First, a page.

All About the Material
By Cicely Enright
Concrete, that ancient yet modern construction material, takes center stage in Significance of Tests and Properties of Concrete and Concrete-Making Materials, STP 169D. Chapter 1, “The Nature of Concrete,” by Richard A. Helmuth and Rachel J. Detwiler, puts it this way: “For thousands of years, mankind has explored the versatility of materials that can be molded in a plastic state and then hardened into strong, durable products.” Today, concrete is a product composed of many materials, and its qualities, properties and applications are explored in Chapters 2 through 56.
These are aspects of a work that has been expanded and updated several times since ASTM International first published the reference in 1956. Joseph F. Lamond, a consulting engineer and co-editor with James Pielert of this latest in the STP 169 series, says, “This publication covers the properties of concrete and concrete-making materials, providing an excellent resource on testing concrete and the significance of test results.”
Anthony Fiorato, Ph.D., P.E., a consultant based in Barrington, Ill., gives an example of how the work has pointed him in the right direction to evaluate a case of premature concrete deterioration. The information on alkali-carbonate rock reaction in the book served as a primary resource: “It provided the critical first step — a clear understanding of relevant factors and a sound basis for moving forward,” Fiorato says.
The 56 chapters and more than 600 pages of STP 169D are divided into six parts addressing diverse aspects of concrete: general, freshly mixed concrete, hardened concrete, concrete aggregates, other concrete making materials and specialized concretes. Throughout, the work references ASTM test methods, practices, specifications, terminology and guides.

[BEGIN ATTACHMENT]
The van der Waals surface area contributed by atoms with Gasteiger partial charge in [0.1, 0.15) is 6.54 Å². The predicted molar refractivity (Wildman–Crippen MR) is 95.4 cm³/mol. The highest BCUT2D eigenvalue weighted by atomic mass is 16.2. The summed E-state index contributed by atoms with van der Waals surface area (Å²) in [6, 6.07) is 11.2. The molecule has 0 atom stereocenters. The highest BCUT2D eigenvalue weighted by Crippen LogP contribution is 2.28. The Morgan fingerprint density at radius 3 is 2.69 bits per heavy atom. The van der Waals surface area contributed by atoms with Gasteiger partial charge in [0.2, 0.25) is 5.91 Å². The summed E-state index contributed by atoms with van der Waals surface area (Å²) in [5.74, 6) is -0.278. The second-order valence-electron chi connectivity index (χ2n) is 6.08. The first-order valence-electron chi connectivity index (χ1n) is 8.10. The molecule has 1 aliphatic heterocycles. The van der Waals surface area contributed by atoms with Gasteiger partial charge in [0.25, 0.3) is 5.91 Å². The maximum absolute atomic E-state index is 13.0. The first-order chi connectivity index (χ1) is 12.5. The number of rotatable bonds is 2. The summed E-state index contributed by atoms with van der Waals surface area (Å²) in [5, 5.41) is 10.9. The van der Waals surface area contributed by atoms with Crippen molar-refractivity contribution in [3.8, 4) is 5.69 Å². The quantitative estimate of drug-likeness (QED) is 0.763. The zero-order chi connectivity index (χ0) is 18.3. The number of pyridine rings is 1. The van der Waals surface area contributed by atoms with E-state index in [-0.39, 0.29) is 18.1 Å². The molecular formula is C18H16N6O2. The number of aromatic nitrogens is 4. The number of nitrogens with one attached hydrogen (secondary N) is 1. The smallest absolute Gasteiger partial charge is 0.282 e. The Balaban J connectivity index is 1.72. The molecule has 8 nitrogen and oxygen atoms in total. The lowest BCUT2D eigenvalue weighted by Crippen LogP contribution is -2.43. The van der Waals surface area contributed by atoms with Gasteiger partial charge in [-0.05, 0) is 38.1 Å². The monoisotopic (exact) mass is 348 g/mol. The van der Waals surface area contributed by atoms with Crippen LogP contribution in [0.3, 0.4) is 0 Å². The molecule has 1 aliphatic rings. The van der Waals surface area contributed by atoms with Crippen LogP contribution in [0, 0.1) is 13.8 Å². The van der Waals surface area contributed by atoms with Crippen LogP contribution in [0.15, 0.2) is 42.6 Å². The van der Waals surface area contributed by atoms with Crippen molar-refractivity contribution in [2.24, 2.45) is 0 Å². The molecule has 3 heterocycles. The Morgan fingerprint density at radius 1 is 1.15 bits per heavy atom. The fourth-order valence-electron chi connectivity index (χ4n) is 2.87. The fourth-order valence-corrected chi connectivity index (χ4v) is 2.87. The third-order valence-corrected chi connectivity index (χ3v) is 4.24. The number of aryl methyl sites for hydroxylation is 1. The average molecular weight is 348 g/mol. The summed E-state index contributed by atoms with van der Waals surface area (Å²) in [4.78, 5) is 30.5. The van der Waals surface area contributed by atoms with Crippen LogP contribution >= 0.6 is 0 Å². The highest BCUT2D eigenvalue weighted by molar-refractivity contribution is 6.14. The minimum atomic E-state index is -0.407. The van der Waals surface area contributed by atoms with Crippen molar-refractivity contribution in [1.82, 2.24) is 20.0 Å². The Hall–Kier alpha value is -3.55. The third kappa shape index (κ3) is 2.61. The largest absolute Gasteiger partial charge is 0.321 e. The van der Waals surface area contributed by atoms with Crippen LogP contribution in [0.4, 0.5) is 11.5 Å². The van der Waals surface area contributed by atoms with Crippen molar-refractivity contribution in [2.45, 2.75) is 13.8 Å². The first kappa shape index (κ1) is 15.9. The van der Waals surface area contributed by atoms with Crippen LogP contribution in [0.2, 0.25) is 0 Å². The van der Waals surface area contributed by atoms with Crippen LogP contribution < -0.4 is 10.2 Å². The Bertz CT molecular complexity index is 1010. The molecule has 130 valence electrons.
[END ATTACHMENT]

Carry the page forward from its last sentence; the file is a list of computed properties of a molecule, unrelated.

Individual chapters serve as a reference on a particular subject and as training for those involved with concrete materials. Those involved with testing hardened concrete can check the chapter on that subject; those who work with specialized concrete will have interest in any of the chapters on specialized concretes, from ready mixed concrete or preplaced aggregate concrete to roller-compacted concrete or polymer-modified concrete and mortar.
In his regular contact with members — and their customers — at the National Ready Mixed Concrete Association in Silver Spring, Md., Colin Lobo, Ph.D., P.E., senior vice president of the NRMCA Engineering Division, has used STP 169D chapters to provide information on aggregate quality, strength and durability tests, and the ready mixed concrete specification to provide background and understanding of the intent of the standards. “The STP is a good reference on the evolution and intent of the various standards for concrete and concrete materials,” Lobo says.
According to Lamond, one or two — and sometimes more — authors with expertise in the subject contributed each chapter. Chapters covering diverse aspects of the material were reviewed according to ASTM peer review procedures, and subcommittees in ASTM Committee C09 on Concrete and Concrete Aggregates participated in the review process for subjects they address in their work. Any civil engineer, ready mixed concrete producer or user, concrete aggregate producer or user, concrete testing laboratory or civil engineering professor involved with concrete would use this publication.
As the technology and testing for concrete have changed, and as C09 and its subcommittees have updated specifications and test methods to reflect these changes, STP 169D has also changed to reflect how this time-honored material has evolved.
This article appears in the issue of Standardization News.